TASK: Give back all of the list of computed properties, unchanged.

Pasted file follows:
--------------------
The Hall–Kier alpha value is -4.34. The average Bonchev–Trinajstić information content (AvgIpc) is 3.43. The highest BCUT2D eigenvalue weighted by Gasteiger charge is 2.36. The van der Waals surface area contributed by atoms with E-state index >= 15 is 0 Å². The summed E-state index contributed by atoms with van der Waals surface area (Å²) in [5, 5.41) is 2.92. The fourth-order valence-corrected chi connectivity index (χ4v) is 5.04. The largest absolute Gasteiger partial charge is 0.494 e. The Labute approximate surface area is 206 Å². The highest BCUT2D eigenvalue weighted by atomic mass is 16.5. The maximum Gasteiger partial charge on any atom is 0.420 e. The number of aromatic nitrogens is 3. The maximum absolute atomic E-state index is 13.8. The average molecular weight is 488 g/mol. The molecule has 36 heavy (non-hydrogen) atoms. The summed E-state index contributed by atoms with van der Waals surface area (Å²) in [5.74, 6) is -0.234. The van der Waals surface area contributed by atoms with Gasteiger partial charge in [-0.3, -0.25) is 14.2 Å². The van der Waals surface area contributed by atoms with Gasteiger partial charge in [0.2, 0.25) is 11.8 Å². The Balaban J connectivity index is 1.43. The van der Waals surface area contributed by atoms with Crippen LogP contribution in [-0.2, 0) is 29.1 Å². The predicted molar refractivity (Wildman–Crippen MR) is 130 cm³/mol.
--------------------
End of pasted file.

The Hall–Kier alpha value is -4.34. The average Bonchev–Trinajstić information content (AvgIpc) is 3.43. The highest BCUT2D eigenvalue weighted by Gasteiger charge is 2.36. The van der Waals surface area contributed by atoms with E-state index >= 15 is 0 Å². The summed E-state index contributed by atoms with van der Waals surface area (Å²) in [5, 5.41) is 2.92. The fourth-order valence-corrected chi connectivity index (χ4v) is 5.04. The largest absolute Gasteiger partial charge is 0.494 e. The Labute approximate surface area is 206 Å². The highest BCUT2D eigenvalue weighted by atomic mass is 16.5. The maximum Gasteiger partial charge on any atom is 0.420 e. The number of aromatic nitrogens is 3. The maximum absolute atomic E-state index is 13.8. The average molecular weight is 488 g/mol. The molecule has 36 heavy (non-hydrogen) atoms. The summed E-state index contributed by atoms with van der Waals surface area (Å²) in [5.74, 6) is -0.234. The van der Waals surface area contributed by atoms with Gasteiger partial charge in [-0.3, -0.25) is 14.2 Å². The van der Waals surface area contributed by atoms with Gasteiger partial charge in [0.2, 0.25) is 11.8 Å². The Balaban J connectivity index is 1.43. The van der Waals surface area contributed by atoms with Crippen LogP contribution in [-0.2, 0) is 29.1 Å². The predicted molar refractivity (Wildman–Crippen MR) is 130 cm³/mol.